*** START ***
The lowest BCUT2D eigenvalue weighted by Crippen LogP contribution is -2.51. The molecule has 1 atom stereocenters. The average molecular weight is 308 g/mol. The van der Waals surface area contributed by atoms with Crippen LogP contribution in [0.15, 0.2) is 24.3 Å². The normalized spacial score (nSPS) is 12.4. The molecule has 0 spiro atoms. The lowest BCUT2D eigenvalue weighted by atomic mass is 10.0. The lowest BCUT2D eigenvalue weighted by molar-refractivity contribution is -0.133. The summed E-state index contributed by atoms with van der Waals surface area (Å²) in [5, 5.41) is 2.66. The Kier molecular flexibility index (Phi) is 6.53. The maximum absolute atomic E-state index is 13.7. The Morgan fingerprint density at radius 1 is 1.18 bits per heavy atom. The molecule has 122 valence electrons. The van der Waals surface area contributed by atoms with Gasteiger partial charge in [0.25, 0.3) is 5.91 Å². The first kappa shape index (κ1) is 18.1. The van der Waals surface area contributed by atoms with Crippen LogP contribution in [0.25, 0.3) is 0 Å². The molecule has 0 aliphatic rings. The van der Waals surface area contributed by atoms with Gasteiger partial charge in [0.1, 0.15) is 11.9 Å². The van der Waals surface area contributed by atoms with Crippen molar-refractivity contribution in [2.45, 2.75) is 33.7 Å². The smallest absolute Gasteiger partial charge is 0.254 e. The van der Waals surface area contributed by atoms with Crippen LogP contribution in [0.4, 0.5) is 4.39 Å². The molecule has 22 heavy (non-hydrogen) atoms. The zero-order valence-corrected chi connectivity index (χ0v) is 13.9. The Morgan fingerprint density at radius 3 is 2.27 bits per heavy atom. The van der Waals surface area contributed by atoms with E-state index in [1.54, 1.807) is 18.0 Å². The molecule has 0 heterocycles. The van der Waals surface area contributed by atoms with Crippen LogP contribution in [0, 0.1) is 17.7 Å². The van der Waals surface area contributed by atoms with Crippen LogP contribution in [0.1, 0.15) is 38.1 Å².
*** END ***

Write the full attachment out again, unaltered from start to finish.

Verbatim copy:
The lowest BCUT2D eigenvalue weighted by Crippen LogP contribution is -2.51. The molecule has 1 atom stereocenters. The average molecular weight is 308 g/mol. The van der Waals surface area contributed by atoms with Crippen LogP contribution in [0.15, 0.2) is 24.3 Å². The normalized spacial score (nSPS) is 12.4. The molecule has 0 spiro atoms. The lowest BCUT2D eigenvalue weighted by atomic mass is 10.0. The lowest BCUT2D eigenvalue weighted by molar-refractivity contribution is -0.133. The summed E-state index contributed by atoms with van der Waals surface area (Å²) in [5, 5.41) is 2.66. The Kier molecular flexibility index (Phi) is 6.53. The maximum absolute atomic E-state index is 13.7. The Morgan fingerprint density at radius 1 is 1.18 bits per heavy atom. The molecule has 122 valence electrons. The van der Waals surface area contributed by atoms with Gasteiger partial charge in [0.25, 0.3) is 5.91 Å². The first kappa shape index (κ1) is 18.1. The van der Waals surface area contributed by atoms with Crippen LogP contribution in [0.25, 0.3) is 0 Å². The molecule has 0 aliphatic rings. The van der Waals surface area contributed by atoms with Gasteiger partial charge in [0.1, 0.15) is 11.9 Å². The van der Waals surface area contributed by atoms with Crippen molar-refractivity contribution in [2.45, 2.75) is 33.7 Å². The smallest absolute Gasteiger partial charge is 0.254 e. The van der Waals surface area contributed by atoms with Crippen LogP contribution in [0.4, 0.5) is 4.39 Å². The molecule has 22 heavy (non-hydrogen) atoms. The zero-order valence-corrected chi connectivity index (χ0v) is 13.9. The Morgan fingerprint density at radius 3 is 2.27 bits per heavy atom. The van der Waals surface area contributed by atoms with E-state index in [1.54, 1.807) is 18.0 Å². The molecule has 0 heterocycles. The van der Waals surface area contributed by atoms with Crippen LogP contribution in [0, 0.1) is 17.7 Å². The van der Waals surface area contributed by atoms with Crippen LogP contribution in [0.1, 0.15) is 38.1 Å².